Available at Amazom August 2015
"Grief is a wake-up call."
10 Guides to Grieving
1. You can get through this. You have an intuition for what you need now. It can be confusing, like you need to be alone but you need people and not to be alone. Let yourself feel lost or confused and still tell people what you want or need when you feel it.
2. Grief is a wake up call. Pay attention to it. Give it energy or it will take yours. I call it Shock and Awe. You may feel numb and at the same time catapulted into another dimension and everything feels surreal. Let it all be.
3. It will feel like the love you gave them is gone. It is not, nor the love they had for you. It’s all still there. Try to feel it and let it be real.
Talk to them and listen for responses. Write them letters and write back from them. Keep a dialogue going until you are done.
4. Give yourself permission to be alive while they are not. Do that on a daily basis. In the beginning just make a decision in the morning to accept or do this day, even though they are not alive or with you the way they were. You are alive. Practice accepting that.
5. Tell people when something isn’t working for you – like a conversation or a plan. “This isn’t helping me right now” or “I can’t do this right now” or “I’ve got to go.”
6. Give yourself permission for all your feelings. Cry when ever or where ever you need to. Don’t apologize for your tears. They are part of your way through this process. Anger is a part of grieving. Let yourself feel it if it comes up. Tell people about your anger or write about it. Give yourself permission to have it and know that it is part of your grief.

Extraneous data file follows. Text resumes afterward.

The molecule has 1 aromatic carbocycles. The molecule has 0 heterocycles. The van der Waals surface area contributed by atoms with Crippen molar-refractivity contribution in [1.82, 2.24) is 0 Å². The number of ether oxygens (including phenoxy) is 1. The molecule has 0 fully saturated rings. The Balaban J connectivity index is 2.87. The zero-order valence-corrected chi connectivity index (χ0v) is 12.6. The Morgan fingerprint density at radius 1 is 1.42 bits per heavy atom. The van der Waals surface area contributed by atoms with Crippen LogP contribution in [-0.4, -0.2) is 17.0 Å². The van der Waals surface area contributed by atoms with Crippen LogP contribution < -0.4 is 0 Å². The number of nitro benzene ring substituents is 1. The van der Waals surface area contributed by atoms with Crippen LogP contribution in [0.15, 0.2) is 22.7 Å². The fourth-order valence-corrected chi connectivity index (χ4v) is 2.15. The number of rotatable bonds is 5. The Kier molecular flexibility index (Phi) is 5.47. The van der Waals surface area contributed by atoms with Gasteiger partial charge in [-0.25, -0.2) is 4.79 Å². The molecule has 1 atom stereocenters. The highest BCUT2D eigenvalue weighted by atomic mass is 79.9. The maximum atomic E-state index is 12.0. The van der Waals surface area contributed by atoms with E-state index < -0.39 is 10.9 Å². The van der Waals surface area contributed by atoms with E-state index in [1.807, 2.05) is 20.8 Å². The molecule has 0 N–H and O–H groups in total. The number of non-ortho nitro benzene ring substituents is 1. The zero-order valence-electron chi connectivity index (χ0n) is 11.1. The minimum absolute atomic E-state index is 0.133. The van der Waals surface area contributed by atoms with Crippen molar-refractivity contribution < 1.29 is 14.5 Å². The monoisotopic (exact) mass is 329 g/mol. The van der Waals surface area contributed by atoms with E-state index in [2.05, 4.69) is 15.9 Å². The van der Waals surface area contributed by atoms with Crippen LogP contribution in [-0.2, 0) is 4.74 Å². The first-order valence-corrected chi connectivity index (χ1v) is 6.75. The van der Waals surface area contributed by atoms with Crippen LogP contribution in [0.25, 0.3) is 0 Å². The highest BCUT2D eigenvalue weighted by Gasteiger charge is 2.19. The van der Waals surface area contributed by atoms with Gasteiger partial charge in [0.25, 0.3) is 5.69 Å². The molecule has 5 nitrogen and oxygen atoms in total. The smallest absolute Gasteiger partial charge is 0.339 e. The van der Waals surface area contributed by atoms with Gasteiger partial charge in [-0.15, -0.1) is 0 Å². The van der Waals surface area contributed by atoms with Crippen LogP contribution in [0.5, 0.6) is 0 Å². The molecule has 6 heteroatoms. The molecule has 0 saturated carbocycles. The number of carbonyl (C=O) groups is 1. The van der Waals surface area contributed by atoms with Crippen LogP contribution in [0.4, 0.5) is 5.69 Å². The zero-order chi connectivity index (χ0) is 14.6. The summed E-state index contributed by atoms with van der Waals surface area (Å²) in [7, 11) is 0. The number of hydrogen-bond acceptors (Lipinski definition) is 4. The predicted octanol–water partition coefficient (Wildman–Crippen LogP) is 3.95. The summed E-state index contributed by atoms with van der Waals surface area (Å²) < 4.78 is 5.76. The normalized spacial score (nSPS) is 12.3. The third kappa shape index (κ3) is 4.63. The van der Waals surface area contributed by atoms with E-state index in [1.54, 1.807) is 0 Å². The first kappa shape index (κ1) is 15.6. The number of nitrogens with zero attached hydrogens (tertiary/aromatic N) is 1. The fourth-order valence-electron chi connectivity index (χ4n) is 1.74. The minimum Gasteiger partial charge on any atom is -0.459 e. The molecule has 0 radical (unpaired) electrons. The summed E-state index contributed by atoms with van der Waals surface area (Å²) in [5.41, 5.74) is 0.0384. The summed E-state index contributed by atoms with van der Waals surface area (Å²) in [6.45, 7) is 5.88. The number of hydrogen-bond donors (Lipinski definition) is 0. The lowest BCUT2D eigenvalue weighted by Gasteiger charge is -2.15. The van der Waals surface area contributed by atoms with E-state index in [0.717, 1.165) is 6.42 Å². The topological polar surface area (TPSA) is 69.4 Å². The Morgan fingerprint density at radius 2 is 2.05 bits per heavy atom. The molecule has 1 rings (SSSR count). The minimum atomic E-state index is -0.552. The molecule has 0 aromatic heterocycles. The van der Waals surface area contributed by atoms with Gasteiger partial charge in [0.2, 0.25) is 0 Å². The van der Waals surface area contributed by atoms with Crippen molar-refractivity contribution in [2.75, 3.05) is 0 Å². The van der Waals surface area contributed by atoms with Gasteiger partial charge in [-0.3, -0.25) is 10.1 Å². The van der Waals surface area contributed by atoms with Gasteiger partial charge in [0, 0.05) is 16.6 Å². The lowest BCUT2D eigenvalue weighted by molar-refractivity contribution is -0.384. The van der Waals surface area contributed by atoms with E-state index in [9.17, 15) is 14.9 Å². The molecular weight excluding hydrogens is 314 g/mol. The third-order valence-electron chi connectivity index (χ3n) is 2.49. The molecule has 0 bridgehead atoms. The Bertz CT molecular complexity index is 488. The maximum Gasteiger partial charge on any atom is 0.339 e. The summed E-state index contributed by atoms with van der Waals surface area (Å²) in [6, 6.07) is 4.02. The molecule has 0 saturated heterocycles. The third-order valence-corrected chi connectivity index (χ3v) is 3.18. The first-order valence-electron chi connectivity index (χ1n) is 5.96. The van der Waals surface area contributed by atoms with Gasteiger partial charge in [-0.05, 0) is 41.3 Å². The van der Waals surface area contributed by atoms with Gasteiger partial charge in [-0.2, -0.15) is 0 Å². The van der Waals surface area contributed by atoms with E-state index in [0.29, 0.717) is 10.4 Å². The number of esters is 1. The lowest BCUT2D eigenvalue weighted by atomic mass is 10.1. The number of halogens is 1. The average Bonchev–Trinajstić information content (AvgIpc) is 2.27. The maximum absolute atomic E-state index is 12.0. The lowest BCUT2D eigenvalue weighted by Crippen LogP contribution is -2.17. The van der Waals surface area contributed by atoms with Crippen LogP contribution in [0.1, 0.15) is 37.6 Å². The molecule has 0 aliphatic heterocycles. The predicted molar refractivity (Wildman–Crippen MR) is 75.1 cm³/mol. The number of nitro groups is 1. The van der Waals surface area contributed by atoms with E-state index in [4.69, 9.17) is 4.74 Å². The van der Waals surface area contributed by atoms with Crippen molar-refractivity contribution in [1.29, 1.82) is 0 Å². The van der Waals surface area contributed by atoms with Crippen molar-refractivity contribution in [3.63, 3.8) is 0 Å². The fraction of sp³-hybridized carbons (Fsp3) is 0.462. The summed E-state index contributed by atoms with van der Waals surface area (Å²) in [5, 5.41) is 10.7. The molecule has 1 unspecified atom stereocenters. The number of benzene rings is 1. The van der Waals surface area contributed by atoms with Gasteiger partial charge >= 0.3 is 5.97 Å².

7. You will be obsessed with them and what happened for some time. Let yourself think and/or talk about them as much as you need to. Death is a mystery, but you will probably try to figure it out for some time.
8. Use your creative imagination to picture them in “their heaven”. Don’t imagine them suffering in any way. They are fine and imagine where they would want to be. Try to enjoy your images of them.
9. If you have any regrets or shame about the relationship or how they left, talk and/or write about them Everything is forgivable in time. Give yourself permission to have the regrets and then to consider forgiving yourself and them. Eventually you might be able to forgive everything.
10. Look for gratitude in the day, in the simple things – a good meal or a sunset of a plant or a child or a friend or a comfortable moment. Be in Nature as much as possible, even though you may not want to go out.
Notice who and what is still in your life. You might not know who you will be without them. That is part of permission to be alive when they are not. Your sense of self will change – let it.
An extra idea - Get a blank book and put your story in it, especially your feelings about them and your relationship.
"Dr. Powers offers hope and healing, a way in and a way out. She takes the reader by the hand and leads them through their own darkness and back into the light."
- Tian Dayton, Ph.D.
Director, New York Psychodrama Training Institute and
author of Emotional Sobriety
The Journey to Acceptance and Beyond
by Susan Powers, Ph.D.
by Susan Powers, Ph.D.